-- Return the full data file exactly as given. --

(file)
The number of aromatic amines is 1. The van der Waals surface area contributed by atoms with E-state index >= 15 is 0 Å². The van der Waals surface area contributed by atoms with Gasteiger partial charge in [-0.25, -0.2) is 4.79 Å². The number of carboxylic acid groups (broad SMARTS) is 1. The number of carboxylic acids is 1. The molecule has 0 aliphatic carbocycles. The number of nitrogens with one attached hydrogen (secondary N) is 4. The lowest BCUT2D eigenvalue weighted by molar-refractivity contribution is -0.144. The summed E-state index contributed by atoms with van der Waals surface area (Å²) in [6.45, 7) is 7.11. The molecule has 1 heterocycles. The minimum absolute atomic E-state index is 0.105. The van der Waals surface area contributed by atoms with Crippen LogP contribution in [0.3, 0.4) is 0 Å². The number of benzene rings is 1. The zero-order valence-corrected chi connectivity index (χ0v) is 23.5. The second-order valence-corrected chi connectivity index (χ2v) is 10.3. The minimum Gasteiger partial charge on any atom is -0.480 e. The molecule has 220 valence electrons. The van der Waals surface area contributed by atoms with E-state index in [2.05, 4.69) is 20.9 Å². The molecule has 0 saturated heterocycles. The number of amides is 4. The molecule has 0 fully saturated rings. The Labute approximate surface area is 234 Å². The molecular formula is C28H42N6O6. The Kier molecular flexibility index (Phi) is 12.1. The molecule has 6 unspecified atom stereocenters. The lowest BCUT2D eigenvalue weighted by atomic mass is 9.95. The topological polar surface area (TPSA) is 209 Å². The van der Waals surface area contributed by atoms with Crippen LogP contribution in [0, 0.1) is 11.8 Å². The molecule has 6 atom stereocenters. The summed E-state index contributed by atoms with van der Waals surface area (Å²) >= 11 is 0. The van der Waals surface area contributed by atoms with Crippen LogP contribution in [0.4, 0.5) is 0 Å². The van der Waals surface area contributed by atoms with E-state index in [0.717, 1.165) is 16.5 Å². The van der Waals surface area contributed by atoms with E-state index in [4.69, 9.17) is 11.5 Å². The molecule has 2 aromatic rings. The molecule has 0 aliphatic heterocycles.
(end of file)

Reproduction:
The number of aromatic amines is 1. The van der Waals surface area contributed by atoms with E-state index >= 15 is 0 Å². The van der Waals surface area contributed by atoms with Gasteiger partial charge in [-0.25, -0.2) is 4.79 Å². The number of carboxylic acid groups (broad SMARTS) is 1. The number of carboxylic acids is 1. The molecule has 0 aliphatic carbocycles. The number of nitrogens with one attached hydrogen (secondary N) is 4. The lowest BCUT2D eigenvalue weighted by molar-refractivity contribution is -0.144. The summed E-state index contributed by atoms with van der Waals surface area (Å²) in [6.45, 7) is 7.11. The molecule has 1 heterocycles. The minimum absolute atomic E-state index is 0.105. The van der Waals surface area contributed by atoms with Crippen LogP contribution in [0.3, 0.4) is 0 Å². The number of benzene rings is 1. The zero-order valence-corrected chi connectivity index (χ0v) is 23.5. The second-order valence-corrected chi connectivity index (χ2v) is 10.3. The minimum Gasteiger partial charge on any atom is -0.480 e. The molecule has 220 valence electrons. The van der Waals surface area contributed by atoms with E-state index in [2.05, 4.69) is 20.9 Å². The molecule has 0 saturated heterocycles. The number of amides is 4. The molecule has 0 fully saturated rings. The Labute approximate surface area is 234 Å². The molecular formula is C28H42N6O6. The Kier molecular flexibility index (Phi) is 12.1. The molecule has 6 unspecified atom stereocenters. The lowest BCUT2D eigenvalue weighted by atomic mass is 9.95. The topological polar surface area (TPSA) is 209 Å². The van der Waals surface area contributed by atoms with Crippen LogP contribution in [0, 0.1) is 11.8 Å². The molecule has 6 atom stereocenters. The summed E-state index contributed by atoms with van der Waals surface area (Å²) >= 11 is 0. The van der Waals surface area contributed by atoms with Crippen LogP contribution in [0.4, 0.5) is 0 Å². The van der Waals surface area contributed by atoms with E-state index in [0.717, 1.165) is 16.5 Å². The van der Waals surface area contributed by atoms with E-state index in [4.69, 9.17) is 11.5 Å². The molecule has 2 aromatic rings. The molecule has 0 aliphatic heterocycles.